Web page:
JE's Humble Opinion:  What the US system needs most of all is sensible campaign finance reform (i.e., limits and democratization). 

    So far it's passed under the WAIS radar, but earlier this month the Supreme Court decided in McCutcheon v FEC that no limits can be placed on individual contributions to federal campaigns.  I see this as the final nail in the coffin assembled under Citizens United. In this brave new climate, a cynic might say: instead of traditional elections, why not hold eBay-style auctions?  The candidate raising the most money wins.  This would even have a salubrious effect, as the money could go to charity or deficit reduction, instead of wasting it on attack ads and other nonsense.

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    • McCutcheon v FEC (Harry Papasotiriou, Greece 04/23/14 11:12 AM)
      On 23 April, John Eipper wrote that "the Supreme Court decided in McCutcheon v FEC that no limits can be placed on individual contributions to federal campaigns."

      Actually, the old limits remain on the contributions that an individual can give to one candidate's campaign. This SCOTUS decision eliminated limits to the number of candidates to which an individual can give contributions.

      JE comments: My thanks to Harry Papasotiriou for setting the record straight. I should have studied McCutcheon more closely.  The five-member majority of the Supreme Court seems to be applying an extremely wide definition of "free speech" to election campaigns.  Will it be just a matter of time until all limits are removed?  This (as I understand it) is Clarence Thomas's view.

      Isn't bribery also an expression of free speech?

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      • Is Bribery Free Speech? (David Duggan, USA 04/23/14 2:08 PM)
        When commenting Harry Papasotiriou's post of 23 April, JE speculated about bribery as an expression of free speech. Yes, except it's a crime (like treason or conspiracy): where the object need not have been completed.

        JE comments: I was being rhetorical, but I suppose every crime is a form of "self-expression." My overarching concern with the Supreme Court's recent interpretations of campaign finance is that the division between legitimate contributions and outright bribery is growing ever slipperier.  Contribute the maximum amount to a party's full slate of candidates, and I can guarantee that your phone calls will be answered.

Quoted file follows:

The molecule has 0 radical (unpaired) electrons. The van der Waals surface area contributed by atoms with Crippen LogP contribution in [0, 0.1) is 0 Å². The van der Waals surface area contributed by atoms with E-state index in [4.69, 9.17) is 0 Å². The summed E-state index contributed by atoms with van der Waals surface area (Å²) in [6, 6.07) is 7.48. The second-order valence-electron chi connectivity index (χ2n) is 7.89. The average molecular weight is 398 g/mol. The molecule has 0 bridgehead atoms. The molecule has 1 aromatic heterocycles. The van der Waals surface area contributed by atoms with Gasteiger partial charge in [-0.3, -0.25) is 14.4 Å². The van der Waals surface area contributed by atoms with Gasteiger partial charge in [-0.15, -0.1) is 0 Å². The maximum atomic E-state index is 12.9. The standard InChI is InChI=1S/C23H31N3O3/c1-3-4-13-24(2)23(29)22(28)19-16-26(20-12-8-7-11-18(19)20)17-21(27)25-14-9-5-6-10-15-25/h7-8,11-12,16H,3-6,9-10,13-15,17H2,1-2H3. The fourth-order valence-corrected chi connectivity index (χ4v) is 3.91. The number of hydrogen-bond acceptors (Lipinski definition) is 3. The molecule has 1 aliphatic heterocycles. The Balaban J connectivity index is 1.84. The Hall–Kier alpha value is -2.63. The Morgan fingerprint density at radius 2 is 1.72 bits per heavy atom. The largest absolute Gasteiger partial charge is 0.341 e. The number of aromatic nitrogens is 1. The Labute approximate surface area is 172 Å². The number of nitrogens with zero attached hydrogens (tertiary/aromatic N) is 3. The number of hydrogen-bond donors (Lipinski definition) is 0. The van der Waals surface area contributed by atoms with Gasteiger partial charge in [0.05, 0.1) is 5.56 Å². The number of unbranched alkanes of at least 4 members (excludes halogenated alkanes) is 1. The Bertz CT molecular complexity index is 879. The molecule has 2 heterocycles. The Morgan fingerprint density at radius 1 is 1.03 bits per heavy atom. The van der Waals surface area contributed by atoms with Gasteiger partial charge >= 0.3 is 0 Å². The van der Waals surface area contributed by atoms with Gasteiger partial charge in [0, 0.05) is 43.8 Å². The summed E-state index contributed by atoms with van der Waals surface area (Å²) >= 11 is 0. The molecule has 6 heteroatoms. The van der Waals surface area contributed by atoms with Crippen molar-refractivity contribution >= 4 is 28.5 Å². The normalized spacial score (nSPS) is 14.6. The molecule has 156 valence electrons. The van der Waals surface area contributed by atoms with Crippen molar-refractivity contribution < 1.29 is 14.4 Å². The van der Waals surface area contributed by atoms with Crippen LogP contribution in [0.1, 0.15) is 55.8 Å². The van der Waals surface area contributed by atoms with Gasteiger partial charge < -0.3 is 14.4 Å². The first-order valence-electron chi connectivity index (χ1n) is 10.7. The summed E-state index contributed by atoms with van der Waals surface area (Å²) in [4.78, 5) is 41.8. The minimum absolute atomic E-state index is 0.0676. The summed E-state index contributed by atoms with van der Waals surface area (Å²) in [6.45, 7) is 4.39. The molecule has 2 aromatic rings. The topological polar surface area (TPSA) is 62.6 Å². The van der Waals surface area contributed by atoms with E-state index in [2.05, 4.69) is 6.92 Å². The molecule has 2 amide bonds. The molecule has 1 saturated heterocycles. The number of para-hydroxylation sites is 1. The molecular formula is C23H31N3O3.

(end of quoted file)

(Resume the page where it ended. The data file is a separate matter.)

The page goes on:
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      • McCutcheon v FEC (Robert Whealey, USA 04/23/14 4:03 PM)
        I conclude that the two cases Citizens United (2010) and McCutcheon (2014) have established the US as a plutocracy. The democratic Constitution has been put on hold. Yet "where there is life there is hope."

        JE comments:  The nation has been spared the horrors of campaign finance anecdotes for a year and a half, but mid-term elections are only six months away.  These Plutocratic States of America...?

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    • Campaign Finance in US (John Heelan, UK 04/26/14 3:28 AM)
      When commenting Eugenio Battaglia's post of 23 April, JE decried the US Supreme Court's ever-loosening interpretations of campaign finance limits. He then went on to (rhetorically) propose replacing elections with eBay-style auctions: the candidate with the most money is declared the winner.

      But in the US, isn't it already the case that the candidate raising the most money usually wins?

      As I wrote in 22 August 2012: "As of 31 July 2012, it seems that Obama has the bigger [war] chest with his $348 million compared to Romney's $192 million. More interesting, the makeup of Obama's comprises 40% from small donors, 61% from large donors compared to Romney's 19% and 81%, respectively. Then there are the Super PACs that can raise unlimited sums of money from corporations, unions, associations and individuals, then spend unlimited sums to overtly advocate for or against political candidates. The majority of the major Super PACs currently support Romney."

      JE comments:  Here's John Heelan's full post:


      At that time I asked what US presidential candidates had raised less money than their opponents and won.  This has happened twice:  Ronald Reagan in 1980 raised less than Jimmy Carter (quite surprising); and in 1996, Bob Dole outraised the triumphant Bill Clinton.  So it has been done, but it probably won't happen again: